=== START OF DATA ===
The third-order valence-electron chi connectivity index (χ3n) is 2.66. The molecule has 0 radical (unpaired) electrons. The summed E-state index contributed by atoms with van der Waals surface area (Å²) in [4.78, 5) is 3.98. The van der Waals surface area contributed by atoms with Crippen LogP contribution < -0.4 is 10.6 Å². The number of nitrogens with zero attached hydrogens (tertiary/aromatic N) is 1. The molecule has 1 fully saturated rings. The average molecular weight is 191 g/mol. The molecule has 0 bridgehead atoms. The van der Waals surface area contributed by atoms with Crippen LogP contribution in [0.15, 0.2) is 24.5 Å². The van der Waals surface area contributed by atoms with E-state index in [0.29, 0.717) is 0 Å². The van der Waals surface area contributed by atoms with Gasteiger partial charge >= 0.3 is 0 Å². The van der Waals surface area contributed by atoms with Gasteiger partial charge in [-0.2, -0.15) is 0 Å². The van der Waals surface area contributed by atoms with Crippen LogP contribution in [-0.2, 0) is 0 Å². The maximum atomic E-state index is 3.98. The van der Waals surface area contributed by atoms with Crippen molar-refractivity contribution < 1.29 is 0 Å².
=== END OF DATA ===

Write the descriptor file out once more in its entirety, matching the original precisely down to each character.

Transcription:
The third-order valence-electron chi connectivity index (χ3n) is 2.66. The molecule has 0 radical (unpaired) electrons. The summed E-state index contributed by atoms with van der Waals surface area (Å²) in [4.78, 5) is 3.98. The van der Waals surface area contributed by atoms with Crippen LogP contribution < -0.4 is 10.6 Å². The number of nitrogens with zero attached hydrogens (tertiary/aromatic N) is 1. The molecule has 1 fully saturated rings. The average molecular weight is 191 g/mol. The molecule has 0 bridgehead atoms. The van der Waals surface area contributed by atoms with Crippen LogP contribution in [0.15, 0.2) is 24.5 Å². The van der Waals surface area contributed by atoms with E-state index in [0.29, 0.717) is 0 Å². The van der Waals surface area contributed by atoms with Gasteiger partial charge >= 0.3 is 0 Å². The van der Waals surface area contributed by atoms with Gasteiger partial charge in [-0.2, -0.15) is 0 Å². The van der Waals surface area contributed by atoms with Crippen LogP contribution in [-0.2, 0) is 0 Å². The maximum atomic E-state index is 3.98. The van der Waals surface area contributed by atoms with Crippen molar-refractivity contribution < 1.29 is 0 Å².